Call for police probe as controversial Gilbert and George exhibition opens in Belfast
A call has been made for the police to investigate artwork featuring in a controversial exhibition at Belfast MAC gallery.
Gilbert and George return to the city for the first time in almost 20 years with their large-scale exhibition Scapegoating Pictures.
The iconic duo's work occupies all three of the MAC's galleries and includes work described as controversial and challenging centred on the role religion plays in society.
Protests have been held and more are planned for the duration of the show.
The iconic artists were met with protests back in 1999 when they exhibited in Belfast for the first time.
Retired Free Presbyterian Minister David McIlveen said one piece of work, Triptych, verged on hate speech and called on the police to investigate.
"If this was outside an art gallery it wouldn't be allowed, to me it is hate speech" he told the Belfast Telegraph.
The work includes statements such as "f*** the vicar" "sh** in the pulpit". Other phrases used in the exhibition include "Rape a Rabbi" and "Molest a Mullah".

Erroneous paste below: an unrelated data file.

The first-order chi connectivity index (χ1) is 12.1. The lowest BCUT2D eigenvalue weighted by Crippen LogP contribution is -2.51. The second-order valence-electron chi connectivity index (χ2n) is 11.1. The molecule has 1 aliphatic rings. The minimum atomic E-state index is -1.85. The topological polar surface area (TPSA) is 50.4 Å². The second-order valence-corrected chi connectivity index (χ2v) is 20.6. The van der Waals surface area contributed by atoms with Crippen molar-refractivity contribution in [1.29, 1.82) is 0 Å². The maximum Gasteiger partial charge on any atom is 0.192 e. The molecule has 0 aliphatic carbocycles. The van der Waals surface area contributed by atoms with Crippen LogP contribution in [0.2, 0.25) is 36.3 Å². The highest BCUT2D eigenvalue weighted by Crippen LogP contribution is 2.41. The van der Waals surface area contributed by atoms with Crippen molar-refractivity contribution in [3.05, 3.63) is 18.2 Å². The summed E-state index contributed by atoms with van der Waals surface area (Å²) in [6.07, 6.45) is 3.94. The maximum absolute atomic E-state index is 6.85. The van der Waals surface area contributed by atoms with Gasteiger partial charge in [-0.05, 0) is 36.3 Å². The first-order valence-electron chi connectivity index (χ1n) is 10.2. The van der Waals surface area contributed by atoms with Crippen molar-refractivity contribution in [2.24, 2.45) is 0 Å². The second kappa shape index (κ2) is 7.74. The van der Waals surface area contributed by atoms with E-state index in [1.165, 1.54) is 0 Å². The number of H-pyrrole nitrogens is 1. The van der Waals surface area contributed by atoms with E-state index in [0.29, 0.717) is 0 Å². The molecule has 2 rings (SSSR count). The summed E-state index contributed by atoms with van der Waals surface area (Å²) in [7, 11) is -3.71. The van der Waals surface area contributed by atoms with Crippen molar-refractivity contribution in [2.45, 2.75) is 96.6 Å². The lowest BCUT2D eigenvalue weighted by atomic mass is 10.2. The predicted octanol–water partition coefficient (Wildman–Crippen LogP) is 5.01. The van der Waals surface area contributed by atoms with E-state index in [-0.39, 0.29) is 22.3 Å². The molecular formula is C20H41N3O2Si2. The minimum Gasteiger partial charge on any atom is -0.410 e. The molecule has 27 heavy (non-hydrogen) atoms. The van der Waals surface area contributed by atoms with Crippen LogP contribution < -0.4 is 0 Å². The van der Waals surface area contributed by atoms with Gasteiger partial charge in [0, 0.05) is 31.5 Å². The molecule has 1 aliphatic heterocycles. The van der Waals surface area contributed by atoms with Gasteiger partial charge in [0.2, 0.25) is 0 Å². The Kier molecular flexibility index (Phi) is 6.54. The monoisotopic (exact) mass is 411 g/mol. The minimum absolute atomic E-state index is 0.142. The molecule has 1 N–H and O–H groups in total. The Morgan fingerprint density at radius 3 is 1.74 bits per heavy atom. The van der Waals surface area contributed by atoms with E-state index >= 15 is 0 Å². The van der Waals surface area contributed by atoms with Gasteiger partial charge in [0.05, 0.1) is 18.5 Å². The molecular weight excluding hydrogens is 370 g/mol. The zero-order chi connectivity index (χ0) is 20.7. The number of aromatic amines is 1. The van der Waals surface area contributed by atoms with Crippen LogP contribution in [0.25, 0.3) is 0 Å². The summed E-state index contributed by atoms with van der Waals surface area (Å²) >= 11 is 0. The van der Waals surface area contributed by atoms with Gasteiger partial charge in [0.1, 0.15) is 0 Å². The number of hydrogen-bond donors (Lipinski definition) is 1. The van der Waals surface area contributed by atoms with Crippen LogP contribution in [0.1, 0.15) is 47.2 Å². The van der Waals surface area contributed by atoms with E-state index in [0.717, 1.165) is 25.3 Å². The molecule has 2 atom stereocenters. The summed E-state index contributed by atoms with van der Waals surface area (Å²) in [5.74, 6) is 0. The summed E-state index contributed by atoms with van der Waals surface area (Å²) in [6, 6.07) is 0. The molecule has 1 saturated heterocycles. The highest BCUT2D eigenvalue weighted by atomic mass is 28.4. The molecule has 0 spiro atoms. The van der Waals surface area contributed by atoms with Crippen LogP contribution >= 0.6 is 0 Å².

"It's very offensive - the very fact there is a warning that some of the work may offend before you go says it all," continued Rev McIlveen.
"I would call on those behind the exhibition and those providing funding to reconsider and I have called on the police to investigate.
"For me it is not art to write an offensive statement. Art is about the talent of the artist in their drawings or expressions. This is deliberate, provocative and resentment against the church and they are seeking to discredit its message. It is unacceptable."
Rev McIlveen likened the artwork to the planting of a pig's head outside a mosque in Co Down.
"That was despicable and to be condemned. But if the person responsible said it was art it would be no defence."
A spokesman for the MAC said the work sought to challenge views and ideas prevalent in today's society.
"It is so much more than just the one piece of artwork. It is powerful and challenging work that is designed to provoke and create conversation and pose questions.
"Gilbert and George themselves say it is designed to challenge and to reflect the society we all live in.
"It is not to be missed."
He added: "It has to be viewed in its context. It is in an art gallery, it is contemporary and about people coming to view it and consider the arguments it is putting forward. And there will be people who don't like it.
"The response we have had so far has been positive and the interest is huge. Gilbert and George are displaying their work in Rome, New York and Belfast. This is a real coup for the MAC to have and I would urge people to get down and see it for themselves and make up their own minds."
Police were asked for a response.
The exhibition runs from Friday until April 22.
Belfast Telegraph Digital